While the explanation here has a neoclassical ring, it is not based on neoclassical premises. Although the firm s in our simulation model respond to profitability signals in making technique changes and investment decisions, they are not maximizing profits. Their behavior could be rationalized equally well (or poorly) as pursuit of the quiet life (since they relax when they are doing well, and typi­ cally make only small changes of technique when they do change) or of corporate growth (since they maximize inves tment subject to a payout constraint). Neither does our model portray the economy as being in equilibrium. At any given time, there exists considerable diversity in techniques used and in realized rates of return. The ob­ served constellations of inputs and outputs cannot be regarded as optimal in the Paretian sense: there are always better techniques not being used because they have not yet been found and always laggard firms using technologies less economical than current best practice. On our reading, at least, the neoclassical interpretation of long­ run productivity chan ge is sharply different from our own. It is based on a clean distinction between “moving along” an existing production function and shifting to a new one. In the evolutionary theory, substitution of the II search and selection” metaphor for the maximization and equilibrium metaphor, plus the assumption of the basic improvability of procedures, blurs the notion of a production function. In the simulation model discussed above, there was no production function-only a set of physically possible activities. The production function did not emerge from that set because it was not assumed that a p articular subset of the possible techniques would be “known” at each particular time. The exploration of the set was treated as a historical, incremental process in which nonmarket in­ formation flows among firms played a maj or role and in which firms really “know” only one technique at a time. We argue-as others have before us- that the sharp “growth accounting” split made within the neoclassical paradigm is bother­ some empirically and conceptually. Consider, for example, whether it is meaningful to assess the relative contribution of greater mechan-ization versus new technology in increasing productivity in the tex­ tile industries during the Industri al Revolution, of scale economies versus technical change in enhancing productivi ty in the generation of electric power, or of greater fertilizer usage versus new seed varieties in the increased yields associated with the Green Revolu­ tion . In the Textile Revolution the major inventions were ways of substituting capital for labor, induced by a si tuation of growing labor scarcity. It could plausibly be argued that in the electric power case, various well-known physical laws implied that the larger the scale for which a plant was designed, the lower the cost per unit of output it should have. However, to exploit these latent possibilities required a considerable amount of engineering and design work, which became profitable only when the constellation of demand made large- scale units pl ausible. Plant biologists had long known that certain kinds of seed varieties were able to thrive with large quantities of fertilizers and that others were not. However, until fer­ tilizer prices felt it was not worthwhile to invest significan t resources in trying to fi nd these varieties. In all of these cases, pat­ terns of demand and supply were evolving to make profitable dif­ ferent factor proportions or scales. But the production set was not well defined in the appropriate direction from existing practice. It had to be explored and created.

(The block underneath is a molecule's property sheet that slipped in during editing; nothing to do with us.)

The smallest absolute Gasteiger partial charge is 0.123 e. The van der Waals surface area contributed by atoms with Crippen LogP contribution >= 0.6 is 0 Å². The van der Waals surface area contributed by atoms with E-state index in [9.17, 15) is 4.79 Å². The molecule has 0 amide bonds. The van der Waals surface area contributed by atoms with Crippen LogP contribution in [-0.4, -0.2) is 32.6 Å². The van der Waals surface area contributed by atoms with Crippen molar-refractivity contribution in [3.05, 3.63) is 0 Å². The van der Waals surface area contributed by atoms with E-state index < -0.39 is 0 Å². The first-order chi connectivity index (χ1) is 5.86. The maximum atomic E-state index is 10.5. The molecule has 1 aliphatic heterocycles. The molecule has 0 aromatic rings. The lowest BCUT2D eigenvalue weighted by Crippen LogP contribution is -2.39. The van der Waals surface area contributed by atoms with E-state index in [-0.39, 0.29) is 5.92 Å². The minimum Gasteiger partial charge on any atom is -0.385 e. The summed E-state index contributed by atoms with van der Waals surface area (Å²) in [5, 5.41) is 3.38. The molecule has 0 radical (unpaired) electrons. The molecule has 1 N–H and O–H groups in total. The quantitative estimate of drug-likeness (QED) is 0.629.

We argued in Part II that at any given time the set of techniques that an individual c a’n control skillfully, or that an organization can control routinely, likely does not extend very far beyond those that are being more or less regularly exercised. Relatedly, we proposed that an attempt · to employ a technique significantly different from those likely involves a nontrivial amount of deliberation, research, trial and feedb ack, and innovation. But in Chapters 6 and 7, and here again, models in which only a small part of changed input-output re­ lations could be regarded as “routine” (moving along a production function) displayed patterns over time that had many of the qualita­ tive properties of movements along the production functions of orthodox theory. The model in this chapter is somewhat extreme in endowing a firm with only one technique that it can operate rou­ tinely at any time. It would not be inconsistent with evolutionary theory to assume that a firm at any time is capable of operating a small number of alternative techniques, with various decision rules employed to determine the mix. In this case a larger share of factor substitution in response to changing prices would have been ac­ counted for by along-the-rule movements. But it is interesting that even with along-the-rule responses excluded completely, an evolu­ tionary model is capable of generating, and hence explaining, data that orthodox theory explains only by recourse to the unrealistic as-sumption that firms have large, well- defined production sets that ex­ tend well beyond the experienced range of operation.